Haverhill Police Earn State Accreditation; Department Meets Wide Range of Standards

Haverhill Police Department Deputy Chief Anthony Haugh, left, and Chief Alan R. DeNaro speak at a city Administration and Finance Committee in 2018. (WHAV News file photograph.)

The Haverhill Police Department recently became one of only 94 departments in the Bay State to be accredited by the Massachusetts Police Accreditation Committee.

Being accredited means the department meets all of the standards set forth by the MPCA, an agency that has developed guidelines to ensure police departments are providing the highest possible services to the public. Haverhill Police Chief Alan R. DeNaro says the hard-won accreditation is timely.

“In this time in our country, accreditation is more important than ever. It provides departments a clear-cut plan on how to conduct law enforcement operations, best practices, safety training and accounting. All of the things that go along with being a transparent agency is having these guidelines in place to make sure that you’re constantly doing the best things that you can to provide superior services to the public,” he explains.

The process, which included about 345 standards, began with a self-assessment by the department. That was followed by an external peer review by Commission-appointed assessors. The entire process took the department just over two and a half years to complete.

Lt. Doreen Champagne, who is responsible for accreditation, tells WHAV it included a very detailed look at the department’s policies.

“We had to cover 159 standards to hit certification. Then, from there, we chose to do the accelerated program, and within a year we hit additional standards that would bring us up to full accreditation, and that’s the one we were just awarded,” she notes.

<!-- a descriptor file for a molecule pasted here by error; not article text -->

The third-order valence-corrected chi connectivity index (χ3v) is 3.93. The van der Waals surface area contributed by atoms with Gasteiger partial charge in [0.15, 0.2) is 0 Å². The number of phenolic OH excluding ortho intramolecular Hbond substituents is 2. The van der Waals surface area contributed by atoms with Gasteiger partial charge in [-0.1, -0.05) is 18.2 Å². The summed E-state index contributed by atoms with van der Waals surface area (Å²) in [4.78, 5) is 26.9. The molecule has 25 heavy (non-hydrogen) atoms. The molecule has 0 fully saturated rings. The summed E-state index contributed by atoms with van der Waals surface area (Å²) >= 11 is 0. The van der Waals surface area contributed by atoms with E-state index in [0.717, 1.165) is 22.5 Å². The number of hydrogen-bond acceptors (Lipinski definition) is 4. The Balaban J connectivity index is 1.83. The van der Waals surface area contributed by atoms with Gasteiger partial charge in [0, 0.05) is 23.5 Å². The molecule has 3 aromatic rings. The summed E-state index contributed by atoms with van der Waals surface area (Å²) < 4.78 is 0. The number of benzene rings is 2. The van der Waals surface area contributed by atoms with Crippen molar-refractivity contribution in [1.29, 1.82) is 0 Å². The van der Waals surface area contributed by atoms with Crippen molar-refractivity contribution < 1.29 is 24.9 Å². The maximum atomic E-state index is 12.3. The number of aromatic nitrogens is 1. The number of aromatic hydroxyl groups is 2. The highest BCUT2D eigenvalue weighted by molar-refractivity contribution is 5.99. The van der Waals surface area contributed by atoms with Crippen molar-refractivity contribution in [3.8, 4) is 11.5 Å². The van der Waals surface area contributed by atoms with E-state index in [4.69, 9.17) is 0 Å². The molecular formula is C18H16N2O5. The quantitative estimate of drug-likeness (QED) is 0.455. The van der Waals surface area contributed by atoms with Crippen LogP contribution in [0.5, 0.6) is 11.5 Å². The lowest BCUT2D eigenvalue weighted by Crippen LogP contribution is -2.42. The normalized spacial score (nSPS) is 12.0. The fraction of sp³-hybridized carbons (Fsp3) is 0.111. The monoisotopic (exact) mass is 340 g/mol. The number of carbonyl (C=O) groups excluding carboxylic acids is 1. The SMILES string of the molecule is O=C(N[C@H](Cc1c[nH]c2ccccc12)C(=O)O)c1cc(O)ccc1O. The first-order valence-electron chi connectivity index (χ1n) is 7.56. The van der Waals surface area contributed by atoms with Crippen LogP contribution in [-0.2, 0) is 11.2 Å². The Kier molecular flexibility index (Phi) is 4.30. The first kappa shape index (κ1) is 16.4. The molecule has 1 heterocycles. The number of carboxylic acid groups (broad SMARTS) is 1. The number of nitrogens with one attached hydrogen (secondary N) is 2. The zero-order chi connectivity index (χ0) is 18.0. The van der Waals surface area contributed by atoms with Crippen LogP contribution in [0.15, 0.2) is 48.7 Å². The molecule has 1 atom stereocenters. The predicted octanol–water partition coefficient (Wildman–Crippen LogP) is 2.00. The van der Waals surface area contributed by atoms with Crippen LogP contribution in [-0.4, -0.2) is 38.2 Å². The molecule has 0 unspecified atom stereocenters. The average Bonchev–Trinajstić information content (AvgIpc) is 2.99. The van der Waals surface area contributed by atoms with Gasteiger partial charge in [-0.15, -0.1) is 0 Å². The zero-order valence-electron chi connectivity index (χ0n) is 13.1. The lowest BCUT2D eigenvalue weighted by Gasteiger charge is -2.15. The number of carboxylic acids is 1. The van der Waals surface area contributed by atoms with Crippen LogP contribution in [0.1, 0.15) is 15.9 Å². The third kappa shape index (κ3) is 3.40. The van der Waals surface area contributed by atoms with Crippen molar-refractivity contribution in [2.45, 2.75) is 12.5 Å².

She explains the standards focus on issues such as use-of-force policies, personnel training, firearms qualification, evidence control and emergency response planning.

Accreditation needs to be reassessed every three years to be maintained. The chief says, however, this is only a step towards the department’s ultimate goal.

“We are in the process of self-assessment for CALEA accreditation which is a national, or actually, an international organization that accredits police departments around the world,” the chief adds.

Currently, there are only two police departments in Massachusetts—Danvers and Fall River—that have been accredited by the Commission on Accreditation for Law Enforcement Agencies.

Champagne called the new award the result of a department-wide effort, saying it simply could not have been accomplished without every member of the force doing their part.

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